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CAPTUR1lIG VALUE FROM TECHNOLOGICAL INNOVATION 67 pocket calculator, was not able to withstand competition from Texas In- stnunents, Hewlett-Packard, and others, and went out of business. Xerox Corporation failed to succeed with its entry into the office computer busi- ness, even though Apple Computer, Inc., succeeded with He Macintosh, which contained many of Xerox's key product ideas, such as the mouse and icons. The story of He DeHaviliand Comet has some of die same features. The Comet ~ jet was introduced into the commercial airline business 2 years or so before Boeing introduced the 707, but DeHavilland failed to capitalize on its substantial early advantage. MITS introduced the first personal computer, the Altair, experienced a burst of sales, then slid quietly into oblivion. If Here are innovators who lose, there must be followers (imitators) who win. A classic example is IBM Corporation with its PC, a great success from the time it was introduced in 1981. Neither He architecture nor the components of the IBM PC were considered advanced when introduced; nor was the way He technology was packaged a significant departure from the then-current practice. Yet He IBM PC was fabulously successful and established MS-DOS as He leading operating system for 16-bit PCs. By the end of 1984, IBM had shipped more Han 500,000 PCs and may have irreversibly eclipsed Apple in He PC industry. Figure 1 presents a simplified taxonomy wide examples of the pos- sible outcomes from innovation. Quadrant 1 represents positive outcomes for the innovator. A first-to-market advantage is translated into a sustained competitive advantage Mat either creates a new earnings stream or enhances an existing one. Quadrant 4 and its corollary quadrant 2 are the focus of this paper. PROFITING FROM INNOVATION: BASIC BUILDING BLOCKS To develop a coherent framework within which to explain the distn- bution of outcomes illustrated in Figure 1, three fundamental building blocks must be put in place: the appropriability regime, He dominant design paradigm, and complementary assets. Regimes of Appropriability A regime of appropnability refers to the environmental factors, ex- cluding firm and market structure, that govern an innovator's ability to capture He profits generated by an innovation. The most important di- mensions of such a regime are the nature of the technology and the efficacy of legal mechanisms of protection. It has long been known that patents do not work in practice as they do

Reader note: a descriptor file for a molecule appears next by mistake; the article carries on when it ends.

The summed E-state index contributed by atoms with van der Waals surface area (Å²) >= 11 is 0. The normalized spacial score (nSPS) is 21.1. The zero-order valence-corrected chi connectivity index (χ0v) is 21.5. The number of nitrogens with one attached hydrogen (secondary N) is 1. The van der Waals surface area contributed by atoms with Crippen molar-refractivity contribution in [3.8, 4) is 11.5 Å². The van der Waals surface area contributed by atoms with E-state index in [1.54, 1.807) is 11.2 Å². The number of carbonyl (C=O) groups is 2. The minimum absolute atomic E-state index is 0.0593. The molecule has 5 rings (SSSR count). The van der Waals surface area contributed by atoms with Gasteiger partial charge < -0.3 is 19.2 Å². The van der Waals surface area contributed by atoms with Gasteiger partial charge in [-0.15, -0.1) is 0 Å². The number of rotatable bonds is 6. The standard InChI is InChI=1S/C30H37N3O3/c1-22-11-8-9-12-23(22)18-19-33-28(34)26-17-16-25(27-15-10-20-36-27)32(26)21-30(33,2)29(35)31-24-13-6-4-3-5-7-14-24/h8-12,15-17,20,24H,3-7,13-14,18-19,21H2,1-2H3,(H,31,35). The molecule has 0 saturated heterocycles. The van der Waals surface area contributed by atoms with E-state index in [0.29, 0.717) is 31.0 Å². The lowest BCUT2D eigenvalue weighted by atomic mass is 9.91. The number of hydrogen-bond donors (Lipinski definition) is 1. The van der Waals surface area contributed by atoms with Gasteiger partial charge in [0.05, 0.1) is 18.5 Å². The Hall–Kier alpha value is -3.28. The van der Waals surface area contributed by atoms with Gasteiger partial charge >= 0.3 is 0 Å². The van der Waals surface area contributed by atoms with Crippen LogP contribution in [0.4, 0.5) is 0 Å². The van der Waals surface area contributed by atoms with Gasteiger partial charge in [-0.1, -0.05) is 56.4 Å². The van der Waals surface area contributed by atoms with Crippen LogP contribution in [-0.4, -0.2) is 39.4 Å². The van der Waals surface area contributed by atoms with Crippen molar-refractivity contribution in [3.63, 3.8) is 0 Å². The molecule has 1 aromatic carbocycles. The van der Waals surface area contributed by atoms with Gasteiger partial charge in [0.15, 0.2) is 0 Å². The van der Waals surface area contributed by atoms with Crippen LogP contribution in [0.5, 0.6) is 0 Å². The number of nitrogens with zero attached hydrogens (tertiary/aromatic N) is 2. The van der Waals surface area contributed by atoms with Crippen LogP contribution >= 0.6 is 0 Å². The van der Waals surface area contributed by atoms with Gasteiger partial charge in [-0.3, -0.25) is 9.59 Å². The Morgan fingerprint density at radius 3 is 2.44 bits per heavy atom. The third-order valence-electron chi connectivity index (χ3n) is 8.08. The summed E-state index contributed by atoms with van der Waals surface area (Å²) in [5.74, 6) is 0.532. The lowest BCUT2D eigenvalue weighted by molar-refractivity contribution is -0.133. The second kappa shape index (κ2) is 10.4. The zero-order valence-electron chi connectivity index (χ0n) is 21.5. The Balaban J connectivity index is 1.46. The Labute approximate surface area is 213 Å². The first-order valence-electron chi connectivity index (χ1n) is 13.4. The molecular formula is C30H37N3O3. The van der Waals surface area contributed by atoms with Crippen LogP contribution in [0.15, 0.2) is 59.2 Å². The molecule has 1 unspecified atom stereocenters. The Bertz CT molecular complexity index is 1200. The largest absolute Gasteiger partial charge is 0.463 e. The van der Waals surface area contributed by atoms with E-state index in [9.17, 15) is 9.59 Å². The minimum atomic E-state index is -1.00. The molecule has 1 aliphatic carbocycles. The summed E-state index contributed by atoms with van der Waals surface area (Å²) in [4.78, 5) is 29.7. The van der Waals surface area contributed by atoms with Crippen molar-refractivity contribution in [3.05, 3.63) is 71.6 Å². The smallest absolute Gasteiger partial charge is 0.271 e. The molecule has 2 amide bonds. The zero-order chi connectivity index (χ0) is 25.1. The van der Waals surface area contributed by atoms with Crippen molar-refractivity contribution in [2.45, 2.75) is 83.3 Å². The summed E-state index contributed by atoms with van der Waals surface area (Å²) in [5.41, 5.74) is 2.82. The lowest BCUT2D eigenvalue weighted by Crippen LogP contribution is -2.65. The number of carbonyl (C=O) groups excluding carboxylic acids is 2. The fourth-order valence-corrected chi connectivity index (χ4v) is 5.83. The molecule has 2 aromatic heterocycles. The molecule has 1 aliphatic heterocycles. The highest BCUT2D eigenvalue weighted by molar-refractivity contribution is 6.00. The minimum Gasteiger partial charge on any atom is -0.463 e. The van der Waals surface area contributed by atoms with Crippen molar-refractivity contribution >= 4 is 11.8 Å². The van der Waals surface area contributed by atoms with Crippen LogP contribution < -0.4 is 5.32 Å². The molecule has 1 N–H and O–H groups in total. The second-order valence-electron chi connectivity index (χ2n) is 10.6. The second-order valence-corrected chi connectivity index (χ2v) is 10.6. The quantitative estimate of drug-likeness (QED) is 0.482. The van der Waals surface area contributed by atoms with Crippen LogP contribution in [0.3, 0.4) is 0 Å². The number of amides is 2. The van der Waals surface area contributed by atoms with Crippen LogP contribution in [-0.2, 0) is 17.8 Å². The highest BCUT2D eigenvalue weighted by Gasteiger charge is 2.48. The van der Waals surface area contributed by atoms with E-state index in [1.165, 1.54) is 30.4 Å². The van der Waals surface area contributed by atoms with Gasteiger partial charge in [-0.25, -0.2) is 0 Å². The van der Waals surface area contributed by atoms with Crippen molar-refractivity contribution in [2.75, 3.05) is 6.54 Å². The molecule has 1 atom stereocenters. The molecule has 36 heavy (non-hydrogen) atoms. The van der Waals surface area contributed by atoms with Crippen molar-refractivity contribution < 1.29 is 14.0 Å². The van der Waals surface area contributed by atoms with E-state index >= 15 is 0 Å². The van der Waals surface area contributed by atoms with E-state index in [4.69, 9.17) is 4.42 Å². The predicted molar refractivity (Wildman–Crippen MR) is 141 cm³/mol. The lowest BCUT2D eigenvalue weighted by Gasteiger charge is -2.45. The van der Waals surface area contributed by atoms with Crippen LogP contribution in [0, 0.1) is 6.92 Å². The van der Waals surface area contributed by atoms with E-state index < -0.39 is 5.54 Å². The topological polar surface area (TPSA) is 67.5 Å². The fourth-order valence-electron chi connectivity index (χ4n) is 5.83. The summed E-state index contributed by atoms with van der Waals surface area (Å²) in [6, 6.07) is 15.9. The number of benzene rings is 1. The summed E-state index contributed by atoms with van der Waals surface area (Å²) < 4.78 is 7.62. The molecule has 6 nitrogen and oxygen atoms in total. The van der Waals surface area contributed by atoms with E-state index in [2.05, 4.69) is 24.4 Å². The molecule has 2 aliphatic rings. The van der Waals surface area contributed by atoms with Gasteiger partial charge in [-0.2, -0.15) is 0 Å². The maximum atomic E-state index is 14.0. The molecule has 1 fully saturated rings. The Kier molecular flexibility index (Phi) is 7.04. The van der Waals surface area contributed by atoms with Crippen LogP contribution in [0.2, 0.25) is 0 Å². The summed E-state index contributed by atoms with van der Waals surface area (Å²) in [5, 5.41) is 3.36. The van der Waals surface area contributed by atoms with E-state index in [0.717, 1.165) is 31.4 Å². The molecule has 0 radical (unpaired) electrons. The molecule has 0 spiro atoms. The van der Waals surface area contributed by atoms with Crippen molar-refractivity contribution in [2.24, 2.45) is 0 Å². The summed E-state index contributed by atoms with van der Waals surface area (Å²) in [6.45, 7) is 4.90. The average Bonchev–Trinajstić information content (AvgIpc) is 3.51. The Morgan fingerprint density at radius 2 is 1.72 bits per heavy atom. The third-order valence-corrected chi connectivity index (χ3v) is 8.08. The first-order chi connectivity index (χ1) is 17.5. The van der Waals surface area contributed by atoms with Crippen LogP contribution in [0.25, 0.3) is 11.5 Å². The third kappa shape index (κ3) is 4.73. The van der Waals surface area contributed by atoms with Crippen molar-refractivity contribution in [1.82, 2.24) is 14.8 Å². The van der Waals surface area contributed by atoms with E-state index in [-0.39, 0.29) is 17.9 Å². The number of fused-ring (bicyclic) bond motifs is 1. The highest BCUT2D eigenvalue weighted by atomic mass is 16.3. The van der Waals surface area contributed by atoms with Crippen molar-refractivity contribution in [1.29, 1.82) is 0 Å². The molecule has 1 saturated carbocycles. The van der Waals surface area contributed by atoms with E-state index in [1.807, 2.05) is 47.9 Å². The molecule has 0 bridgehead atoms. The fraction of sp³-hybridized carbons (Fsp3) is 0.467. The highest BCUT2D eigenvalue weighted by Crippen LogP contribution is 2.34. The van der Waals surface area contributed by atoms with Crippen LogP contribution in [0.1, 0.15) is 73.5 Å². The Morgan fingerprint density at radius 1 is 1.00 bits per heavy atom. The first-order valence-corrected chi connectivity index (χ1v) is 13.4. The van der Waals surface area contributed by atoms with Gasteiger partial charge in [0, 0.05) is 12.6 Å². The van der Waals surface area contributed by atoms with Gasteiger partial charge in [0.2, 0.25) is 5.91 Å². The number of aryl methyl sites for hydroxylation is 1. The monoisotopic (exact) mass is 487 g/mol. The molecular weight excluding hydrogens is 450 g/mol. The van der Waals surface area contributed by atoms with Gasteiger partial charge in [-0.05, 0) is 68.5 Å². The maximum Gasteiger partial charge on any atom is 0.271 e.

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68 DAVID J. TEECE in theory. Rarely, if ever, do patents confer perfect appropnability, al- though they do afford considerable protection on new chemical products and rawer simple mechanical inventions. Many patents can be "invented around" at modest costs. They are especially ineffective at protecting process innovations. Often patents provide little protection, because the legal requirements for upholding their validity or for proving their in- fringement are high. In some industries, particularly where He innovation is embedded in processes, trade secrets are a viable alternative to patents. Protection of made secrets is possible, however, only if a firm can put its product before die public and still keep the underlying technology secret. Usually only chemical formulas and ~ndusmal-commercial processes (for example, cos- mencs and recipes) can be protected as trade seaets after they are placed on He market. The degree to which knowledge is tacit or codified also affects ease of imitation. Codified knowledge is easier to transmit and receive and is therefore more exposed to industrial espionage and the like. Tacit knowl- edge by definition is not articulated, and transfer is hard unless those who possess He know-how in question can demonstrate it to others (Teece, 1981~. Survey research indicates Hat methods of appropnability vary markedly across industries, and probably within industries as well (Levin et al., 19841. The property rights environment within which a firm operates can thus be classified according to the nature of He technology and the efficacy of the legal system to assign and protect intellectual property. Though a gross simplification, a dichotomy can be drawn between environments in which He appropriability regime is "tight" (technology is relatively easy to pro- tect) and "loose" (technology is almost impossible to protect). Examples of die former include the formula for Coca-Cola syrup; an example of He latter is the Simplex algorithm in linear programming. The Dominant Design Paradigm Two stages are commonly recognized in the evolutionary development of a given branch of a science: the pre-paradigmatic stage when there is no single, generally accepted conceptual treatment of die phenomenon in a field of study, and the paradigmatic stage, which begins when a body of theory appears to have passed He canons of scientific acceptability. The emergence of a dominant paradigm signals scientific maturity and He acceptance of agreed-upon '~standards" by which what has been referred to as 'normal" scientific research can proceed. These ``standards" remain in force unless the paradigm is overturned. Revolutionary science is what